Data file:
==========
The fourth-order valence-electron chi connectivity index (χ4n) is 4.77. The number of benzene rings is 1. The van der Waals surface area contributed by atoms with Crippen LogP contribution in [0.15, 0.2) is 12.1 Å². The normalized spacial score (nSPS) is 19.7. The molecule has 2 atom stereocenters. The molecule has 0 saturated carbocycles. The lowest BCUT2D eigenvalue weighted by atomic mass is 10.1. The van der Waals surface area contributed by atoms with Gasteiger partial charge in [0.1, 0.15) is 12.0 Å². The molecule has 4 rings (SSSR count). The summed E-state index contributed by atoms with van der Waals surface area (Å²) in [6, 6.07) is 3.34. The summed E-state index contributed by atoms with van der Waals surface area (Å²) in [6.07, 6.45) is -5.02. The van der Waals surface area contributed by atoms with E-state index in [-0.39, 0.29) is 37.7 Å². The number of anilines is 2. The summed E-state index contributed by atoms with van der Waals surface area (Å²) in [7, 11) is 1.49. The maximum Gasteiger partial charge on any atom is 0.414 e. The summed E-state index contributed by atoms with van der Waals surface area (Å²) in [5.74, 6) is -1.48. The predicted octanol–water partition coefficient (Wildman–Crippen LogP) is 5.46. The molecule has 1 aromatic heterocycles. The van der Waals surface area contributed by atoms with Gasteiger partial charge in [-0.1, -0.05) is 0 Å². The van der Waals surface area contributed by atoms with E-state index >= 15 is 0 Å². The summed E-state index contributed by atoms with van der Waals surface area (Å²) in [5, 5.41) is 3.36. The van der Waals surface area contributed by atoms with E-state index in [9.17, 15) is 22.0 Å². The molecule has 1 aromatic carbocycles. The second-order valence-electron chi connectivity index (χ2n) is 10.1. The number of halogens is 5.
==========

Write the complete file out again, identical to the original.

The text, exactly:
The fourth-order valence-electron chi connectivity index (χ4n) is 4.77. The number of benzene rings is 1. The van der Waals surface area contributed by atoms with Crippen LogP contribution in [0.15, 0.2) is 12.1 Å². The normalized spacial score (nSPS) is 19.7. The molecule has 2 atom stereocenters. The molecule has 0 saturated carbocycles. The lowest BCUT2D eigenvalue weighted by atomic mass is 10.1. The van der Waals surface area contributed by atoms with Gasteiger partial charge in [0.1, 0.15) is 12.0 Å². The molecule has 4 rings (SSSR count). The summed E-state index contributed by atoms with van der Waals surface area (Å²) in [6, 6.07) is 3.34. The summed E-state index contributed by atoms with van der Waals surface area (Å²) in [6.07, 6.45) is -5.02. The van der Waals surface area contributed by atoms with E-state index in [-0.39, 0.29) is 37.7 Å². The number of anilines is 2. The summed E-state index contributed by atoms with van der Waals surface area (Å²) in [7, 11) is 1.49. The maximum Gasteiger partial charge on any atom is 0.414 e. The summed E-state index contributed by atoms with van der Waals surface area (Å²) in [5.74, 6) is -1.48. The predicted octanol–water partition coefficient (Wildman–Crippen LogP) is 5.46. The molecule has 1 aromatic heterocycles. The van der Waals surface area contributed by atoms with Gasteiger partial charge in [-0.1, -0.05) is 0 Å². The van der Waals surface area contributed by atoms with E-state index >= 15 is 0 Å². The summed E-state index contributed by atoms with van der Waals surface area (Å²) in [5, 5.41) is 3.36. The van der Waals surface area contributed by atoms with E-state index in [9.17, 15) is 22.0 Å². The molecule has 1 aromatic carbocycles. The second-order valence-electron chi connectivity index (χ2n) is 10.1. The number of halogens is 5.